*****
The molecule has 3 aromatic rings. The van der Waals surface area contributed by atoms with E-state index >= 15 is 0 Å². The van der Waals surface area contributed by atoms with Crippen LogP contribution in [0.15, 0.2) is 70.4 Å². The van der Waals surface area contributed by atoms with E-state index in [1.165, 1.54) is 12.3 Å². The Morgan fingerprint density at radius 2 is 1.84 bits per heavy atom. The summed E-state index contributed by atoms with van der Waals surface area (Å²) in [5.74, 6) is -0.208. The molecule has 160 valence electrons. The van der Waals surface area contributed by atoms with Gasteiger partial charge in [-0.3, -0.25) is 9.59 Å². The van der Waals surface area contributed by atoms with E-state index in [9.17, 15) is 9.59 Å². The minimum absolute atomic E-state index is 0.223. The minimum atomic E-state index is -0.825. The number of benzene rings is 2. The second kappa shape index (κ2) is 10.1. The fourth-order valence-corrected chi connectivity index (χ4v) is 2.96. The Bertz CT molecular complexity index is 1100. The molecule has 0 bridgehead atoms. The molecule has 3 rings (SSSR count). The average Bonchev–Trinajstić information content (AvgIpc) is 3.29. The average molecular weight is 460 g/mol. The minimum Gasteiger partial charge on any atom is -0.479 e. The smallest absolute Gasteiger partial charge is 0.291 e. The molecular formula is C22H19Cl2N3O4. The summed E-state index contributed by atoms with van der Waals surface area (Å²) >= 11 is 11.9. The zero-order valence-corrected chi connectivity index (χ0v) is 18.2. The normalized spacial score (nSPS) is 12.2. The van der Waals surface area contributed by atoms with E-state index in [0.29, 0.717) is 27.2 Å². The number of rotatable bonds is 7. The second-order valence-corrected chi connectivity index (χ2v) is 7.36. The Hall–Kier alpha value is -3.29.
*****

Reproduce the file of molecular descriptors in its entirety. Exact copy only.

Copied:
The molecule has 3 aromatic rings. The van der Waals surface area contributed by atoms with E-state index >= 15 is 0 Å². The van der Waals surface area contributed by atoms with Crippen LogP contribution in [0.15, 0.2) is 70.4 Å². The van der Waals surface area contributed by atoms with E-state index in [1.165, 1.54) is 12.3 Å². The Morgan fingerprint density at radius 2 is 1.84 bits per heavy atom. The summed E-state index contributed by atoms with van der Waals surface area (Å²) in [5.74, 6) is -0.208. The molecule has 160 valence electrons. The van der Waals surface area contributed by atoms with Gasteiger partial charge in [-0.3, -0.25) is 9.59 Å². The van der Waals surface area contributed by atoms with E-state index in [9.17, 15) is 9.59 Å². The minimum absolute atomic E-state index is 0.223. The minimum atomic E-state index is -0.825. The number of benzene rings is 2. The second kappa shape index (κ2) is 10.1. The fourth-order valence-corrected chi connectivity index (χ4v) is 2.96. The Bertz CT molecular complexity index is 1100. The molecule has 0 bridgehead atoms. The molecule has 3 rings (SSSR count). The average Bonchev–Trinajstić information content (AvgIpc) is 3.29. The average molecular weight is 460 g/mol. The minimum Gasteiger partial charge on any atom is -0.479 e. The smallest absolute Gasteiger partial charge is 0.291 e. The molecular formula is C22H19Cl2N3O4. The summed E-state index contributed by atoms with van der Waals surface area (Å²) >= 11 is 11.9. The zero-order valence-corrected chi connectivity index (χ0v) is 18.2. The normalized spacial score (nSPS) is 12.2. The van der Waals surface area contributed by atoms with E-state index in [0.29, 0.717) is 27.2 Å². The number of rotatable bonds is 7. The second-order valence-corrected chi connectivity index (χ2v) is 7.36. The Hall–Kier alpha value is -3.29.